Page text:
Shanghai Animation Film Studio

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Shanghai Animation Film Studio
Industry Entertainment
Predecessor Animation Department
Founded Shanghai, China (April 1957 (1957-04))
Headquarters Shanghai,, China
Key people
Wan Brothers,
Te Wei
Yu Zheguang
Products Animated feature films (anime), Motion pictures, Television, Music

Shanghai Animation Film Studio (simplified Chinese: 上海美术电影制片厂; traditional Chinese: 上海美術電影製片廠; pinyin: Shàng Hǎi Měi Shù Diàn Yǐng Zhì Piān Chǎng) also known as SAFS (simplified Chinese: 美影厂; traditional Chinese: 美影廠; pinyin: Měi Yǐng Chǎng) a part of Shanghai Film Group Corporation was founded in April 1957 in Shanghai, which is one of the oldest animation studio in China. It has produced mostly 500 films with over 40,000 minutes of original animation data source which covers 80% of domestic animation production in China. It has the title of “the most valuable repository of animation in China". It was probably the only animation studio in Chairman Mao's China and produced numerous classic animated films that are still popular today.[1]

SAFS film were produced in various art forms with Chinese characteristics that has a rich and profound traditional Chinese culture, including Jianzhi, Shuimohua, Puppetoon, Zhezhi (also known as origami), Shadow puppetry, etc. It also had several international cooperations with various studio around world.[2]

Chinese people born after 1950 had all grown up with animations produced by SAFS. It has become an essential part of childhood memory of all generations after 1950s.[3]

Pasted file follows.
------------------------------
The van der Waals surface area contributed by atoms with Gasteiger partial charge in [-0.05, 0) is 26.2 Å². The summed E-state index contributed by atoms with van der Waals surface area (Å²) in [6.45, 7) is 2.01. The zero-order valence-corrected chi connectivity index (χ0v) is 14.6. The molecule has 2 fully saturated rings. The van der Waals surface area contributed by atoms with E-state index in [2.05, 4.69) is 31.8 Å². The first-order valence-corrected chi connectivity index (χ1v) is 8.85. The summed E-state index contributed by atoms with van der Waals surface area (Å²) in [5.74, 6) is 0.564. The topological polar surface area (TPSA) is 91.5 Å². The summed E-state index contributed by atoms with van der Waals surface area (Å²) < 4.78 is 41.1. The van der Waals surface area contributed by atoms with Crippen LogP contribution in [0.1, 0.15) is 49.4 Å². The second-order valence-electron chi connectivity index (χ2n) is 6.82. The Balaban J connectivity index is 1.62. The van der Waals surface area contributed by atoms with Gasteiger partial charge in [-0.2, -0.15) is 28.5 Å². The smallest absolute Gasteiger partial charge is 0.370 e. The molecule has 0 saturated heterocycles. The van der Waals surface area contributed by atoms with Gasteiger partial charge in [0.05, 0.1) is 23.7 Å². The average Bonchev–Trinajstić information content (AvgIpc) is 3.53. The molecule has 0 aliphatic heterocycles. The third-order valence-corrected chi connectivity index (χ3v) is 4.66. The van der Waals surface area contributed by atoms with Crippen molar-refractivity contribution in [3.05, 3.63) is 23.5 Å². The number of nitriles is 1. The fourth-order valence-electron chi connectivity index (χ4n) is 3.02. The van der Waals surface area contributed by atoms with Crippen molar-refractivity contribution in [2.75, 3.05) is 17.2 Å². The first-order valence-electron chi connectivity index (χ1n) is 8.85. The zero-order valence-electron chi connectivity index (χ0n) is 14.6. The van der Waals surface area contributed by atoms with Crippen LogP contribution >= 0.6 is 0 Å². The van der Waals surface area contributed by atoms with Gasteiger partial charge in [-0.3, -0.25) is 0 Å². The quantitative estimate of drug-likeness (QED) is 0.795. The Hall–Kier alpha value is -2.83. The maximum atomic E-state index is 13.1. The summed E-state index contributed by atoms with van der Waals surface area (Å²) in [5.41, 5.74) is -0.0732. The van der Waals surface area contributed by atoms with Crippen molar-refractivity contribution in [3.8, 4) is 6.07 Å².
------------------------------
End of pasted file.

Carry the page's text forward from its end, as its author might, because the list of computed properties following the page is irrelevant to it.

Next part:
Animation Department (1946-1957)[edit]

Shanghai Animation Film Studio was a former cartoon group under the art department of Northeast Film Studio. Northeast Film Studio was established in the Hegang Heilongjiang province on October 1, 1946, after the disbandment of its predecessor Manchukuo Film Association. It was the first known studio established by a communist party.[4]

In 1948, the cartoon group was pulled out from the art department and became an individual department called animation department. It was soon divided to Shanghai Film Studio the following year, after Mao Zedong proclaimed the People's Republic of China (PRC) from atop Tiananmen. By 1950, the whole department had moved to Shanghai as well as great artists from the Wan Brothers, Central Academy of Fine Arts, the Art Institute of Suzhou and other leading institutions. They developed their unique style of rich Chinese characteristic after the success of Jiao Ao De Jiang Jun (The Conceited General) and The Magical Pen in both domestic and international market. In 1955, they produced the first colour animation Wūyā Wèishénme Shì Hēi De (Why the Crow is Black). It was also the first Chinese animation that won international prizes.

Establishment (1957-1966)[edit]

Shanghai Animation Film Studio was finally established in April 1957 with the help of government funding. They were way behind the world technically, but were encouraged to make films by using unique Chinese technics only. In 1958 the Wan brothers created a new technique, Jianzhi. In 1960, a new form of animation, Zhezhi (also known as origami), was created by Yu Zheguang along with his film Cōnɡmínɡ De Yāzi (The Clever Duck).The Smart Duckling. In the same year, Te Wei developed an animation technic of ink wash which was inspired by the famous ink wash artist Qi Baishi to make his film Where is Mama?. He said